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For further information, see CMDT Part 26-09: Hyperthyroidism (Thyrotoxicosis)

Key Features

Essentials of Diagnosis

  • Sweating, weight loss or gain, anxiety, palpitations, loose stools, heat intolerance, menstrual irregularity

  • Tachycardia; warm, moist skin; stare; tremor

  • Graves disease

    • Most common cause of hyperthyroidism

    • Most patients have a palpable goiter (sometimes with bruit); ophthalmopathy

  • Amiodarone: most common cause of thyrotoxic crisis "thyroid storm"

  • Suppressed TSH in primary hyperthyroidism; usually increased T4, FT4, T3, FT3

General Considerations

Graves disease

  • Most common cause of thyrotoxicosis

  • An autoimmune disorder, characterized by an increase in synthesis and release of thyroid hormones

  • More common in women than in men (8:1)

  • Onset usually between the ages of 20 and 40 years

  • May be accompanied by infiltrative ophthalmopathy (Graves exophthalmos) and, less commonly, by infiltrative dermopathy (pretibial myxedema)

  • Patients with Graves disease have an increased risk of other systemic autoimmune disorders, including

    • Sjögren syndrome

    • Celiac disease

    • Pernicious anemia

    • Addison disease

    • Alopecia areata

    • Vitiligo

    • Type 1 diabetes mellitus

    • Hypoparathyroidism

    • Myasthenia gravis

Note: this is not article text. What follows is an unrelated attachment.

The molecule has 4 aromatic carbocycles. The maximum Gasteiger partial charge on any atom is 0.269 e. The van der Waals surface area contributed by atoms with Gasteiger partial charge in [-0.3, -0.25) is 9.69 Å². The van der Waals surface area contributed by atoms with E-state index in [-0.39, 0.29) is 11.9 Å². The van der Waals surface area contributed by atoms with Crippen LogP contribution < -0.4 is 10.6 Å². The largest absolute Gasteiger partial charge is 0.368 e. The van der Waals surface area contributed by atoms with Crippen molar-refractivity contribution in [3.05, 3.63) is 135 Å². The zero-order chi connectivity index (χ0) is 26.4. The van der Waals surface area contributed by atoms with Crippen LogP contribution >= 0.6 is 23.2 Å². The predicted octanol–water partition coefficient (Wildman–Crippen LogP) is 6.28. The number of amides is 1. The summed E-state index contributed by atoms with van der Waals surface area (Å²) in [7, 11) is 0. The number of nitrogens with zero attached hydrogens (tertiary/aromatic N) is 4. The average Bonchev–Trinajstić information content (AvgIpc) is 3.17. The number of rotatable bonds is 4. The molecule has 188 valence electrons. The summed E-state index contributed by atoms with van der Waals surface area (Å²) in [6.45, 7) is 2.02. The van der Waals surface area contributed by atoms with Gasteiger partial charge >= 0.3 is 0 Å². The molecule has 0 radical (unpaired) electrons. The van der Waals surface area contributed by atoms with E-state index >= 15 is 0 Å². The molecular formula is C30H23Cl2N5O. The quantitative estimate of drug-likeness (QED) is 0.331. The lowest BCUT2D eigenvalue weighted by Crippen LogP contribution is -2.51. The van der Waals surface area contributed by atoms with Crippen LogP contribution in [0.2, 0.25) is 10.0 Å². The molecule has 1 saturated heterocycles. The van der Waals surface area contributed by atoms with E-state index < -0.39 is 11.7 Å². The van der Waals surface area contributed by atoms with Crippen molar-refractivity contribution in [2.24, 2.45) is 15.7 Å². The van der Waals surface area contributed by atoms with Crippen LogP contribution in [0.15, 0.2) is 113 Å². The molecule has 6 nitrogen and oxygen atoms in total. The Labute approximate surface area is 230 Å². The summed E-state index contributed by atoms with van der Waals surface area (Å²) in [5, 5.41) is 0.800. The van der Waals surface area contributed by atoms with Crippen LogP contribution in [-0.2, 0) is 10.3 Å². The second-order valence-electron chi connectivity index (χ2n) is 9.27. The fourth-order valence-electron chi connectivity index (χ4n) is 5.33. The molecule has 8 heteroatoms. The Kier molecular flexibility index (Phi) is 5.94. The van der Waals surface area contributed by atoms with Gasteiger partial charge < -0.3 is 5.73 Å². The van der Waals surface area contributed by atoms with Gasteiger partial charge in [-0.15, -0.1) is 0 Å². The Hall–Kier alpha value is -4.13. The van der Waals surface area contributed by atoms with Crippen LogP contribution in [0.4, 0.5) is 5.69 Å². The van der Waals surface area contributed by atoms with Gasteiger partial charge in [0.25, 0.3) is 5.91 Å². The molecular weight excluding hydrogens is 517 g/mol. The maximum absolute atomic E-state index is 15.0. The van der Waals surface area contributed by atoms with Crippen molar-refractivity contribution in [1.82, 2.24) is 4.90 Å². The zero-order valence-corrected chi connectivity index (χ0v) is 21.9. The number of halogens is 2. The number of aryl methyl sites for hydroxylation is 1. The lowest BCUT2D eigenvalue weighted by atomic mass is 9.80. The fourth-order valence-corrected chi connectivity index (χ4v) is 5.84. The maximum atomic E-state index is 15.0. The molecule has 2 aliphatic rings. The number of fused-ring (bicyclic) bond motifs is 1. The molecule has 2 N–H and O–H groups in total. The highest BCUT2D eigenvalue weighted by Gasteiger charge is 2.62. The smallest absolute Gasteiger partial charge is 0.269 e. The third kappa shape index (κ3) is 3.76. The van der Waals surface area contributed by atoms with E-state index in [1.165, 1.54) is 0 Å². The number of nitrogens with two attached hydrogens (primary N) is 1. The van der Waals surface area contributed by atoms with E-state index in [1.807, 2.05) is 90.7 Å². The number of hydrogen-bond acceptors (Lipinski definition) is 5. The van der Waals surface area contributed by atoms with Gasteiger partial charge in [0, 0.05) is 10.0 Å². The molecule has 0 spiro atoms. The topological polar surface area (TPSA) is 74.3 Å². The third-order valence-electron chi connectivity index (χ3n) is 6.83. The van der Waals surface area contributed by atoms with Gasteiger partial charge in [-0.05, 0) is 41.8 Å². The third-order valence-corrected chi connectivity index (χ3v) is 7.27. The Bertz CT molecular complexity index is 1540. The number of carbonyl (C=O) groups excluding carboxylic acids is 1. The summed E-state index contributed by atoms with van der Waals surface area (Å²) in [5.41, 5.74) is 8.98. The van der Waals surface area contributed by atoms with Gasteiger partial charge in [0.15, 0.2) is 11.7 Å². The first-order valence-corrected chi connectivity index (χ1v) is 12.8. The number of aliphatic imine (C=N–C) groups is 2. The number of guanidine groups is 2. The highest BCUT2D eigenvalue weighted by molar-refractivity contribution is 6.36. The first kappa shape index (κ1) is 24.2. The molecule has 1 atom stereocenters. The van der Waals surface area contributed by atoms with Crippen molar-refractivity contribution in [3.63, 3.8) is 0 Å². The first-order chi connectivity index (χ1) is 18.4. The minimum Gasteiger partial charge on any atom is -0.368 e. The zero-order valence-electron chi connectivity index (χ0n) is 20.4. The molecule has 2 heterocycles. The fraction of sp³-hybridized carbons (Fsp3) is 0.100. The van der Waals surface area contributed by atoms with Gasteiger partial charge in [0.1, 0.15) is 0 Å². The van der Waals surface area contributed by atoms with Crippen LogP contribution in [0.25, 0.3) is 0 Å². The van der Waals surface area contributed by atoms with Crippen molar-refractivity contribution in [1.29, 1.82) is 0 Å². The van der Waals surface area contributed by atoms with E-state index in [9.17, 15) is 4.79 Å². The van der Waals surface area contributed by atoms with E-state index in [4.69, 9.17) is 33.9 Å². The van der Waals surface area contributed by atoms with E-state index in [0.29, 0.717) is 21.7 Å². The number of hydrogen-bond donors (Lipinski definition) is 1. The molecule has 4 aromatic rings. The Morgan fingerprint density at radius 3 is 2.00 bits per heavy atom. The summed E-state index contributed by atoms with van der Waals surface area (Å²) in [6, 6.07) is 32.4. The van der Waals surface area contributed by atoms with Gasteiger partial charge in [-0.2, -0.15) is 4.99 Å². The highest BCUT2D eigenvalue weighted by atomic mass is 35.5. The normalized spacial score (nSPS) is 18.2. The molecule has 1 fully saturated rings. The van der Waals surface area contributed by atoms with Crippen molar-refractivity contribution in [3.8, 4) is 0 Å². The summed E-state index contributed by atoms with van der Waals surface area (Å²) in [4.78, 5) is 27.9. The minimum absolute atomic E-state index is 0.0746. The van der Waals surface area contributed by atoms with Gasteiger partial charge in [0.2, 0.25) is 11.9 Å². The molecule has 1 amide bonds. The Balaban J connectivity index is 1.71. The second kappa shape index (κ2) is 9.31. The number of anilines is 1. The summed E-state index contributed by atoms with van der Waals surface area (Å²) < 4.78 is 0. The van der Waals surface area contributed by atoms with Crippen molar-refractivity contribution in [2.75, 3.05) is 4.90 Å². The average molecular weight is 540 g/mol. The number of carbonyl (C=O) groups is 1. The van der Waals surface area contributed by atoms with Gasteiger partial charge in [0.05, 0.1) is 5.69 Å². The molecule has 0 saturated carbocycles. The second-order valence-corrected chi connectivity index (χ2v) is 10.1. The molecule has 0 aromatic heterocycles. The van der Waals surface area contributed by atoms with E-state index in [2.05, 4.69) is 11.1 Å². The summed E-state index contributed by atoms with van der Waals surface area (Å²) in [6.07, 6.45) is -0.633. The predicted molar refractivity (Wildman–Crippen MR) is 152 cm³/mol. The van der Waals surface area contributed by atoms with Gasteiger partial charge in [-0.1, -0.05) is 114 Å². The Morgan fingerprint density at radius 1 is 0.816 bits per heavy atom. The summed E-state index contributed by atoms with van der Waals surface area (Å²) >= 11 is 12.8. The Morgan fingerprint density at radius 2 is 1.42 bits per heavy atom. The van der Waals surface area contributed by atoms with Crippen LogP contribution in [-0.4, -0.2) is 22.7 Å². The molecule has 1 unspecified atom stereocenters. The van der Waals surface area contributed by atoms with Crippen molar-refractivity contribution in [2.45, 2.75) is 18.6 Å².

• Cardiomyopathy

Toxic multinodular goiter and thyroid nodules

  • Autonomous hyperfunctioning thyroid nodules that produce hyperthyroidism are known as toxic multinodular goiter (Plummer disease); a single hyperfunctioning nodule can also produce hyperthyroidism

  • More prevalent among older adults and in iodine-deficient regions

  • Toxic multinodular goiter and Graves disease may sometimes coexist in the same gland (Marine-Lenhart syndrome)

  • Thyroid cancer is found in about 4.7% of patients with toxic multinodular goiter

Autoimmune thyroiditis

  • These conditions cause thyroid inflammation with release of stored hormone

  • Painless (silent) subacute thyroiditis

    • Also known as subacute lymphocytic thyroiditis or "hashitoxicosis"

    • Can occur spontaneously

    • Women are affected four times more frequently than men

    • Can also be caused by some medications including

      • Chemotherapeutic agents (such as tyrosine kinase inhibitors [eg, axitinib, sorafenib, sunitinib]; denileukin diftitox; alemtuzumab; interferon-alpha; interleukin-2; and immune checkpoint inhibitors)

      • Lithium

      • Amiodarone

  • Postpartum thyroiditis

    • Occurs in the first 12 months postpartum and occasionally after miscarriages

    • See Thyroiditis

  • Painful subacute thyroiditis

    • Also known as "de Quervain" or "granulomatous" thyroiditis

    • Typically caused by various viral infections

    • Women are affected four times more frequently than men

    • See Thyroiditis

Amiodarone-induced hyperthyroidism

  • The leading cause for thyrotoxic crisis ("thyroid storm")

  • Causes thyrotoxicosis in about 3% of patients in the United States

  • Induces thyrotoxicosis in about 20% of patients in Europe and iodine-deficient geographic areas

  • Thyrotoxicosis can occur suddenly at any time during treatment and may even develop several months after it has been discontinued

Clinical Findings

Symptoms and Signs

  • Heat intolerance, sweating

  • Palpitations

  • Pruritus

  • Frequent bowel movements

  • Weight loss (or gain)

  • Menstrual irregularities

  • Nervousness, fine resting tremor

  • Fatigue

  • Muscle weakness, muscle cramps, hyperreflexia

  • Tetany (rare)

  • Thyroid

    • Goiter (often with a bruit) in ...

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